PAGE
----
Dir| Jules Dassin | Crime drama | US | 97’
There are prison dramas and there are prison dramas. Jules Dassin’s 1947 crime thriller falls into that strange arena of social hell where its prison bars also exist outside of a real prison. BRUTE FORCE is an allegorical movie, but not quite in the existential manner as viewed by some film commentators. They cite Sartre’s No Exit as a reference point. Yet rather than hell being the never-ending company of other people, it’s more that hell is the forced accommodation of prison codes that inhibit freedom. When the drunkard Dr. Walters (Art Smith) says, at the tragic climax of Brute Force, that “Nobody’s really free.” thereby denouncing a crushing, unjust and regulated system that pervades society as a whole.
“The point hammered home is that the prison system reflects the values of a society, Dassin castigates society for creating and then turning a blind eye towards the brutality and insensitivity of a prison system that offers no chance for rehabilitation.”
Dennis Schwartz Ozus ‘ World Movie Reviews’ 2004
Things “hammered home” with “no chance for re-habiliation” is also the outcome of Audiard’s 2009 film A Prophet. Gradually it dawns that only death, in the form of the gangster driven car that follows Tahar Rahim, outside the prison gate, will release him from his stress. Or maybe just before that you decide to risk everything, ram the gate with a truck (Brute Force) to create an apocalyptic inferno (Fire, explosions and machine-gunning of inmates) sharing a kinship with James Cagney’s ecstatic ‘madness’ at the end of White Heat. Here are some plot details to keep such fatalism percolating.
Brute Force sees Joe Collins (Burt Lancaster) returning from solitary confinement in Westgate Prison. He is firmly decided to escape. Westgate’s tired and ineffectual Warden Barnes (Roman Bohnen) is being pressured to improve discipline. Jailor Captain Muney (a name you want to pronounce as Monster), played by Hume Cronyn, is a Nazi thug who listens to Wagner’s Tanhauser overture as he beats prisoners with his rubber truncheon. Prisoner violence inflicted on prisoner informers means that horrible restrictions are imposed. Dr.Walters warns of the explosion that will happen. He demands a radical overhaul of prison treatment and secretly confides with Collins. Yet reforms will be a long time coming. “Nothing is OK. No way. Till we’re OUT!” snarls, the often half-naked Burt Lancaster at his most primal.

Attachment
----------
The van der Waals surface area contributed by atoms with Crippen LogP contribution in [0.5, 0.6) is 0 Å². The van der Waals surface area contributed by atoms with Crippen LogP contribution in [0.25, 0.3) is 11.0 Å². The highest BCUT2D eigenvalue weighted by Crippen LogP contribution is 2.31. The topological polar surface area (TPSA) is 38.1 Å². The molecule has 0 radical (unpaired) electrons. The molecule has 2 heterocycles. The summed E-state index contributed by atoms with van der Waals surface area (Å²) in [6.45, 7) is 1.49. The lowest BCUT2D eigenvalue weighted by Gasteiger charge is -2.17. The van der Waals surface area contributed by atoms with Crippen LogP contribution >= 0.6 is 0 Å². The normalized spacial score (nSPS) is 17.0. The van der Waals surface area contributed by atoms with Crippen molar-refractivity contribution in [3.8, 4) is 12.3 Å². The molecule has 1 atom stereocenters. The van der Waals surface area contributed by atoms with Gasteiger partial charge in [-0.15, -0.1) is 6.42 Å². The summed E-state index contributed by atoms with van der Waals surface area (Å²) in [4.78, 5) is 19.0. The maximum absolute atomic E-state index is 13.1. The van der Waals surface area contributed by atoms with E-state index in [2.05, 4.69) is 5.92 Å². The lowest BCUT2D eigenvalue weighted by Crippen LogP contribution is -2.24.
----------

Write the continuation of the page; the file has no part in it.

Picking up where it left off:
Brute Force belongs to a group of film noirs directed by Dassin. That is Thieves Highway, Night and the City and The Naked City. The cinematographer of Brute Force and The Naked City is the veteran William Daniels. The first film has a poetic realism whilst the second is justly famous for its location shooting. The look of Brute Force is one of unremitting despair and confinement. Its fatalistic tone is made immediately apparent in the opening sequence shot in the rain; an intense black and white rain that looks as if it will chill the bones of everyone. Difficult to make rain look both frightening and ominous yet Daniels brilliantly creates such atmosphere (The only rain I can recall as bleak as this is the downpour during the freaks revenge in Tod Browning’s Freaks). William Daniels is most celebrated for helping to create the screen image of Greta Garbo. But he was also responsible for the harrowing Death Valley desert scenes of Stroheim’s Greed. He was a remarkable artist capable of producing tortuous extremes of weather and painting human suffering for the camera, whilst making Garbo luminous.
Brute Force’s script is tough and anti-establishment. Two months after the film’s release, the HUAC (House of Un-American Activities) was formed. Brute Force was suspiciously viewed as the work of communist infiltrators. There are vivid performances from Burt Lancaster and Hume Cronyn. Some cracking direction by Dassin – especially in Brute Force’s final electrifying 15mins. I love the way fire curls round the base of the prison-gate clock, seemingly ticking on as if to say “I’ll survive this, whilst you will burn doing time here.” If Brute Force has a niggardly fault then it’s to be found in the casting of the Trinidadian actor Sir Lancelot as Calypso. He is a perfectly good actor but unfortunately his part was written up as a chorus for the film in the form of calypso-style ballads. They sound far too pat and badly underline the despair of the film. Thankfully after half an hour, the songs are dropped and only very briefly re-appear at the end.
Apart from A Prophet, the greatest foreign prison break films are still Bresson’s A Man Escaped and Becker’s Le Trou. The best British prison-life film is Joseph Losey’s The Criminal. And whilst acknowledging the power of Siegel’s Escape from Alcatraz, trying hard to forget The Green Mile and The Shawshank Redemption, then Brute Force maybe my favourite Hollywood prison drama. It’s all about incarceration and the rules of the game will never be lightened. ALAN PRICE©2018 ****
TALES FROM THE URBAN JUNGLE: BRUTE FORCE and THE NAKED CITY now available on Arrow Academy Blu-Ray | and on MUBI